By Jacqueline Emigh | Monday, January 3, 2011 at 11:42 pm
Desktop PCs are standing flat where they are, as some pundits see it, but Lenovo plans to give them a leg up on lots of levels in 2011. Beyond literally dozens of new multimedia-intensive IdeaPad notebooks for consumers and ThinkPads for businesses, Lenovo’s product rollouts at CES 2011 will also include new IdeaCentre PCs that could help to reimagine the all-in-one category by adding fresh features for TV watching, gaming, and 3D entertainment.
While it would take five hands to count Lenovo’s 23 new mobile PCs for consumers, home office and small- and medium-sized businesses can count the new IdeaCentres on just one. The new all-in-one PCs range from the A320, touted by Lenovo as “the industry’s slimmest AIO” to the Nvidia 3D Vision-enabled B520, for combined gaming and family entertainment; to the B320, billed as “the computer that’s also a TV.” On tap, too, is the entry-level Lenovo C205, an HD (high-definition)-enabled desktop which also adheres to an AIO design.
By way of contrast, Lenovo will inundate the mobile PC space with a quintet of models for small- and medium-sized businesses–the ThinkPad E420s, E220s, E420 and E520, plus a refreshed x120e — along with a dozen-and-a-half new consumer and small office/home office notebooks.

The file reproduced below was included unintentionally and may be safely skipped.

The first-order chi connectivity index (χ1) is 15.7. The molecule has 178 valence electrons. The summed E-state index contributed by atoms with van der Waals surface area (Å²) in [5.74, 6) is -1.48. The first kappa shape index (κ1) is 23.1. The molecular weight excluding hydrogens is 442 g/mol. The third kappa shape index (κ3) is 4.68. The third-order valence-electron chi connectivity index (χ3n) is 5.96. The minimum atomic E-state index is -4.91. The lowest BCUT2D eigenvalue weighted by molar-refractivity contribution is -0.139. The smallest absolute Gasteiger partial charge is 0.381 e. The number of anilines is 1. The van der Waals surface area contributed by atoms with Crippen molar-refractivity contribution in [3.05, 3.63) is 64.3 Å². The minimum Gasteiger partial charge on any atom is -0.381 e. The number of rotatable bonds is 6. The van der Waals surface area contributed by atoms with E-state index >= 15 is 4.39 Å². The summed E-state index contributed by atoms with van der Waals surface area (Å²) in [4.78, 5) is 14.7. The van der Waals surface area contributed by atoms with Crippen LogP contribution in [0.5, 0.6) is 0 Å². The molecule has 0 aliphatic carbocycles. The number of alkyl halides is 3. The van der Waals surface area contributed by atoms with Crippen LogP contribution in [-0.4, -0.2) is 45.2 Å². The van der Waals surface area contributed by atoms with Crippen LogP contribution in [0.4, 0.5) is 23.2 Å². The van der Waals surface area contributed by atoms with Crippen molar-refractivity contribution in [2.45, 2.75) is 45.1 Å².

More specifically, the consumer laptops will include the S100 and S205 ultaportables; the high performance Y570d, Y570, and Y470, sporting Intel Core processors up to i7, Turbo Boost Technology 2.0 and Nvidia GT 550M 1GB switchable graphics; and the IdeaPad Z570, Z470, and Z370, for “fashionable” consumers who care about such things as “futuristic designs” with transparent colors in “pop colors” like sky blue and fuschia.
Lenovo also plans to unveil five new “mainstream affordable notebooks” in its G Series; two new Intel Core i5-enabled B Series laptops for small office/home office users; and three new members of its V Series, for “looking sharp at the office and relaxing at home,” said Nick Reynolds, director of global marketing for Lenovo’s Product Group, in a press briefing.
Yet while far outnumbered by the notebooks, Lenovo’s new desktop PCs also stick out as significant. Although Lenovo is a relative newcomer to the consumer arena, the vendor is pouring some major engineering resources into a PC segment viewed by analysts as growing much more slowly than laptops, if at all.
With its latest ThinkPads for small- and medium-sized businesses now taking on some consumer-oriented characteristics, Lenovo is applying the same crossover approach to its consumer and SOHO notebooks, too. In fact, the new V, G, and B series consumer models should offer even faster boot-up times than the ThinkPads, since they will include not just Lenovo Enhanced Experience (EE) 2.0 for Windows 7, also introduced with the ThinkPads, but Lenovo’s new RapidBoot option, which will use SSDs (solid state drives) to further boost boot-up in hybrid configurations.
The V Series, for example, will also come with business-oriented features such as a fingerprint reader; Lenovo’s OneKey Rescue System, for quick back-up and recovery; a USB port locker, for preventing unauthorized access to USB ports; and Lenovo Security Suite.